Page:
By Ken Walker

As every freelancer knows, time is money, which is why editors can’t afford to give too much of it away.

Despite my awareness of that fact, last year I made one of the biggest mistakes of my career by woefully underbidding a book editing job. I chalk it up to sympathy for the author, who had been working on her manuscript for two years and been ill-served by her first editor.

Among other things, that person had done a poor job minimizing the use of passive language, failed to research certain points, and left the endnotes in one big pile. No chapter divisions, just consecutive numbering for dozens at the end.

Since the author was referred through a client, and it looked like she would have to self-publish, I offered to do the job for less than half what I estimated it would take.

Now, she didn’t come hat in hand, pleading poverty like some authors; I made the offer of my own free will. Indeed, our relationship remains intact, and I hope her book does well.

Still, if there was anything positive to be gained from this experience, it’s to avoid undercutting myself again. A few other specific points I learned:

* Thoroughly review a manuscript before going ahead with it.

I did do a sample edit on part of one chapter and sent those comments to the graphic designer (an acquaintance of a client), but I didn’t look closely enough at the endnotes.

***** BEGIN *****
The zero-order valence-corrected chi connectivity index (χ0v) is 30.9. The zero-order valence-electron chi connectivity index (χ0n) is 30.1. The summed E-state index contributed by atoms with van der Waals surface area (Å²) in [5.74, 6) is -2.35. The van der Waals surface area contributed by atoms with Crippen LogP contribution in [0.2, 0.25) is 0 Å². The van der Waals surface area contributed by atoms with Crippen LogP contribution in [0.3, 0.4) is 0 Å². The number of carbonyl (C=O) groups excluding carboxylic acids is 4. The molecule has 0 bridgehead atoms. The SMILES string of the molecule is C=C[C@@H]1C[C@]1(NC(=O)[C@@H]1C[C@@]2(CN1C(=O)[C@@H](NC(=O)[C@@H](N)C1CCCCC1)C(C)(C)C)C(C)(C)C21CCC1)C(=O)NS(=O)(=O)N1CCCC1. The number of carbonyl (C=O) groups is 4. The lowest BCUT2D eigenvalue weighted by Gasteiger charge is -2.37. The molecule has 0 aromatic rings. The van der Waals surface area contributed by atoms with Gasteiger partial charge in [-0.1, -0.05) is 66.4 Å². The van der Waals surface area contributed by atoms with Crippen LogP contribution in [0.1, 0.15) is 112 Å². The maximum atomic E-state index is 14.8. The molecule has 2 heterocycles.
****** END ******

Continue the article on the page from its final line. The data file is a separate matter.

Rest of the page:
Had I reviewed a chapter’s worth, I would have seen that about 90 percent of them were done incorrectly for a trade book. They were in an academic style with last name first, often failed to cite the article title, and had numerous hyperlinks listed incorrectly. Later, making the numerous corrections needed gave new meaning to the word, “painstaking.” So was inserting breaks throughout the manuscript in order to get the endnotes for each chapter to start over again at 1.

* Keep the big picture in mind.

One reason I went ahead with this book was the unexpected collapse of another ghostwriting job. However, soon after I started on this edit, another opportunity arose.

When it came time to start on the new ghostwriting task, I had to postpone its launch because I was frantically trying to wrap up this edit. In addition, waiting in the wings was another book the author wanted revised and updated. Poor planning on my part.

* Don’t create stress for yourself.

Not only did this time-consuming edit take as much time as I had forecast (actually, a bit more), knowing it was creating modest income meant I needed to keep numerous other projects rolling. The combination of modest revenue and the corresponding need to keep other things going to make up for it left me feeling like I lived in a pressure cooker. While I survived, I also learned that I can’t afford to do cut-rate work when I need to be producing income.

Because our time as editors is valuable, we cannot afford to waste it. Don’t get trapped by pressure, from within or without, to underbid a project. When you do, other pressures can easily come into play. In the end, it does no one any favors, especially you.

Experienced. Award-winning. Skilled. For years, Ken Walker has been shaping stories—thousands of them—for books and articles in various venues. He uses his writing and editing talents now to help refine authors’ material, handling substantive edits for a variety of memoirs, personal experience, and teaching books. During his career, Ken has had more than 4,400 article bylines and ghostwritten, edited, or contributed material to more than 85 books.